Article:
The mostly decimated city of Sinjar, at the foot of the mountain, is filled with Iraqi flags flapping above burned and bombed-out streets. But there's also a smattering of flags from militia groups that have carved out their own areas of control.
The PMU, known here as the “Lalish Forces,” is one of those groups. Named after the holy Yazidi temple, the group relies on support from BADR, which hs long been seen as Iran's oldest proxy group in Iraq.
According to 24-year-old Lalish Forces leader Hamo Sherkani of the 400-person forces, half are volunteers and the other half receive salaries -- around $400 monthly -- directly from the BADR organization.
“We get all our support from BADR. Our food, trucks, oil, weapons,” he said, noting that the group receives shipments of everything from AK-47s to heavier weapons.
Other pro-Iranian groups are also active in Sinjar. There's the Imam Ali Combat Division, which is reportedly tightly linked with Iran’s religious leadership. There is also the Êzîdxan Protection Force, a local Yazidi militia that is said to get its money from Baghdad.
Then there's the PKK/YPG, whose quiet presence in Chilmera has long attracted the ire of Turkey. The group allegedly withdrew and removed itsr flags in recent weeks, but locals still consider it one of their protectors.It's not historically known as a particularly pro-Iranian group, and some analysts have seen a drift toward Tehran as the convenient allies pursue common goals.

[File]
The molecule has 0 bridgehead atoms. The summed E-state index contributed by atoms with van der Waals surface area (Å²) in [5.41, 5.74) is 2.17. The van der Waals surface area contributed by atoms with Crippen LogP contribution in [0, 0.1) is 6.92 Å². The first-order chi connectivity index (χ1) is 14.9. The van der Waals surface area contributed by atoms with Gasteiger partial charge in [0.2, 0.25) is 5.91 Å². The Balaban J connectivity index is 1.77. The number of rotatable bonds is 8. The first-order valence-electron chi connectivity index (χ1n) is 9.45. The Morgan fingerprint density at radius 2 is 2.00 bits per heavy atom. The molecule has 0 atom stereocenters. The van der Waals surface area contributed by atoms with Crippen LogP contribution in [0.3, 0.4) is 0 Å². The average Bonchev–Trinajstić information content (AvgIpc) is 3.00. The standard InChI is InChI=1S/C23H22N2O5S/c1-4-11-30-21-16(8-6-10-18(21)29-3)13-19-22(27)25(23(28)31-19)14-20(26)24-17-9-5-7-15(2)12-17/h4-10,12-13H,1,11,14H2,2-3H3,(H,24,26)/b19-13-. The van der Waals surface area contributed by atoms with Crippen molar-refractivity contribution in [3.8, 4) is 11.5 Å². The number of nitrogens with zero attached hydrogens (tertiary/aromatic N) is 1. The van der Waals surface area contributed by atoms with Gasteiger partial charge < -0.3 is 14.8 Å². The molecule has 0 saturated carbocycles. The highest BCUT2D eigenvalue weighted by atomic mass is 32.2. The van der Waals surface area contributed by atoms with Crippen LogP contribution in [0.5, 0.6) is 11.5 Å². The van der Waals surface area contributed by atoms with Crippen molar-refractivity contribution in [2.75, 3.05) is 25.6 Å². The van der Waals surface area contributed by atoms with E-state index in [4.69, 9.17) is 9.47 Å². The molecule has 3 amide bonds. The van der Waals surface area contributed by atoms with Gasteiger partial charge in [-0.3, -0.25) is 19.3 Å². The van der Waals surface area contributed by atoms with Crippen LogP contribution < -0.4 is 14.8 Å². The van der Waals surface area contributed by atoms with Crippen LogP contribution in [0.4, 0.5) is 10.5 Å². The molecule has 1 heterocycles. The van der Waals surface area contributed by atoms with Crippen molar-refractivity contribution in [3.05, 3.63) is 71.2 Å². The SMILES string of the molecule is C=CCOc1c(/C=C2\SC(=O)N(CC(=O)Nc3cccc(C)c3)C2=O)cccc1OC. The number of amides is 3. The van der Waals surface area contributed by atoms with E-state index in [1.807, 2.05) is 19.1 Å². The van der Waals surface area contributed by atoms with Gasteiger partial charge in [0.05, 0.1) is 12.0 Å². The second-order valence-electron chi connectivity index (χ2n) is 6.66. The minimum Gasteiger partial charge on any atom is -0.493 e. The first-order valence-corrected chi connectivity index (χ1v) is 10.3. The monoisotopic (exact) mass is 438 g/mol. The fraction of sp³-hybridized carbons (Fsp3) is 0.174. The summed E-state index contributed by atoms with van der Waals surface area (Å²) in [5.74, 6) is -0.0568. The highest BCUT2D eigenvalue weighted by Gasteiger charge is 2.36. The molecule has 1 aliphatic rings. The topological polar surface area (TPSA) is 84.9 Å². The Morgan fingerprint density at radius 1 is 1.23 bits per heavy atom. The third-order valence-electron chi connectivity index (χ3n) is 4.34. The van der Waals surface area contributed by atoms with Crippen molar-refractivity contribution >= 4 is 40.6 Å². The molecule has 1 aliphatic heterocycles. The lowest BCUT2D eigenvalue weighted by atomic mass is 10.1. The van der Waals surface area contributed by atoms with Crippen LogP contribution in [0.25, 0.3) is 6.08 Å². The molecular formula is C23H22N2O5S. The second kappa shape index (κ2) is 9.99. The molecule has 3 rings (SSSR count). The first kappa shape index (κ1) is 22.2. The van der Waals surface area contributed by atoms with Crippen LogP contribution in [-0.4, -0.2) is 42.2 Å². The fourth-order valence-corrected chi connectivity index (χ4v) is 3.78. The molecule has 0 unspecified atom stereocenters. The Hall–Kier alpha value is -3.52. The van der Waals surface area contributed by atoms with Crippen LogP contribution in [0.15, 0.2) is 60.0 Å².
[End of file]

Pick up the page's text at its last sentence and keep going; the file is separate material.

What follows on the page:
A Washington Institute policy paper last year note the two groups share the commonality of “weakening Turkey’s influence,” and suggested that the PKK was “distracted by their rivalry” and allowed itself to be used as a proxy by Iran and regional powers.
While the PKK is reviled in Turkey, it is widely credited by the Yazidi community with saving many lives by coming to their aid after ISIS overran the region in August 2014.
The various groups operating in Sinjar are, for now at least, getting along. Qasim Shesho, a top Yazidi commander in the area, said his forces sees groups of Persian speakers routinely moving through, using the mountainous terrain to cross into Syria.
The mountain top is even open to visitors. While there are logistical challenges in getting here, Qassim Osman, Chilmera's caretaker, emphasized there are no restrictions. “We want this to be open to everyone. We won’t close our doors for those who are not Yazidi,” he said. “Christians, Muslims - anyone can come to visit.”
Some U.S. officials and experts in the northern region seem less concerned about the possibility of attacks on Israel from Mount Sinjar. Taleblu’s assessment is that at least in the short term, Iran “would not risk moving a medium-range ballistic missile into Iraq to fire at Israel,” noting Iran’s medium-range ballistic missiles already have the capability to reach Israel.
“The risk of a potential Israeli strikes in Iraq’s Sinjar go up if a next war breaks out, Israel shuts down or significantly hampers Iran’s bridge to Syria,” Amir Toumaj, an Iran research analyst at FDD added. “Any government in Baghdad would be opposed, and potential Israeli strikes would be more way to pressure if that comes to pass.”
But to Israelis themselves, the threat is lurking.
“The takeover of this strategic point in the region is a part of their successful strategy to control every possible point in the region, to fill every vacuum, and to use it for the next aggression and subversion,” Gen. Ephraim Sneh, former deputy defense minister of Israel, told Fox News. “Since their aim is to control Iraq entirely, it gives them a huge advantage.”